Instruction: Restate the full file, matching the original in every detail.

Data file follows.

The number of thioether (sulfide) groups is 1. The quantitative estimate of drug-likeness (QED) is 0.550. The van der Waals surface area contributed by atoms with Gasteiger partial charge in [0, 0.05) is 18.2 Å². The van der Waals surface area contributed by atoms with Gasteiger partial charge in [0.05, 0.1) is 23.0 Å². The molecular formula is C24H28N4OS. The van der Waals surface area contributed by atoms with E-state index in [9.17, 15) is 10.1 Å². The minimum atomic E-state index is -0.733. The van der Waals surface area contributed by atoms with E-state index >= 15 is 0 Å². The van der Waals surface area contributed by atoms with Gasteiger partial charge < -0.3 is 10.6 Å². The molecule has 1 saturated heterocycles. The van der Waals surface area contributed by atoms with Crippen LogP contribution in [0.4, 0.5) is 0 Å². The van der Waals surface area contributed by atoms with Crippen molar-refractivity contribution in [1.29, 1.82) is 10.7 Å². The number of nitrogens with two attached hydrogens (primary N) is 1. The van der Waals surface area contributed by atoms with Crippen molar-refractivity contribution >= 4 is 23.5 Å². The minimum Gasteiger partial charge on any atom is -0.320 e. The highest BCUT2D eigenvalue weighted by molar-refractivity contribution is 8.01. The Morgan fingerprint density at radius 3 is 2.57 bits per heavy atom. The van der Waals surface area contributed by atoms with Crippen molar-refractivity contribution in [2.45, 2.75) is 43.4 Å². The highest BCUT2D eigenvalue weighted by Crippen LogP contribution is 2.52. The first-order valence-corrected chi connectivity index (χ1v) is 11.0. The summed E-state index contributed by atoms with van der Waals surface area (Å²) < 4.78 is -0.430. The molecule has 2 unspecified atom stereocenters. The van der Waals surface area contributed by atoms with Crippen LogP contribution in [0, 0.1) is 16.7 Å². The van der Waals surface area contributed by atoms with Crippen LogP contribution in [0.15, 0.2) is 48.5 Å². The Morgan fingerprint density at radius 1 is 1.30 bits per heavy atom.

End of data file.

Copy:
The number of thioether (sulfide) groups is 1. The quantitative estimate of drug-likeness (QED) is 0.550. The van der Waals surface area contributed by atoms with Gasteiger partial charge in [0, 0.05) is 18.2 Å². The van der Waals surface area contributed by atoms with Gasteiger partial charge in [0.05, 0.1) is 23.0 Å². The molecular formula is C24H28N4OS. The van der Waals surface area contributed by atoms with E-state index in [9.17, 15) is 10.1 Å². The minimum atomic E-state index is -0.733. The van der Waals surface area contributed by atoms with E-state index >= 15 is 0 Å². The van der Waals surface area contributed by atoms with Gasteiger partial charge < -0.3 is 10.6 Å². The molecule has 1 saturated heterocycles. The van der Waals surface area contributed by atoms with Crippen LogP contribution in [0.4, 0.5) is 0 Å². The van der Waals surface area contributed by atoms with Crippen molar-refractivity contribution in [1.29, 1.82) is 10.7 Å². The number of nitrogens with two attached hydrogens (primary N) is 1. The van der Waals surface area contributed by atoms with Crippen molar-refractivity contribution >= 4 is 23.5 Å². The minimum Gasteiger partial charge on any atom is -0.320 e. The highest BCUT2D eigenvalue weighted by molar-refractivity contribution is 8.01. The Morgan fingerprint density at radius 3 is 2.57 bits per heavy atom. The van der Waals surface area contributed by atoms with Crippen molar-refractivity contribution in [2.45, 2.75) is 43.4 Å². The highest BCUT2D eigenvalue weighted by Crippen LogP contribution is 2.52. The first-order valence-corrected chi connectivity index (χ1v) is 11.0. The summed E-state index contributed by atoms with van der Waals surface area (Å²) < 4.78 is -0.430. The molecule has 2 unspecified atom stereocenters. The van der Waals surface area contributed by atoms with Crippen LogP contribution in [0, 0.1) is 16.7 Å². The van der Waals surface area contributed by atoms with Crippen LogP contribution in [0.15, 0.2) is 48.5 Å². The Morgan fingerprint density at radius 1 is 1.30 bits per heavy atom.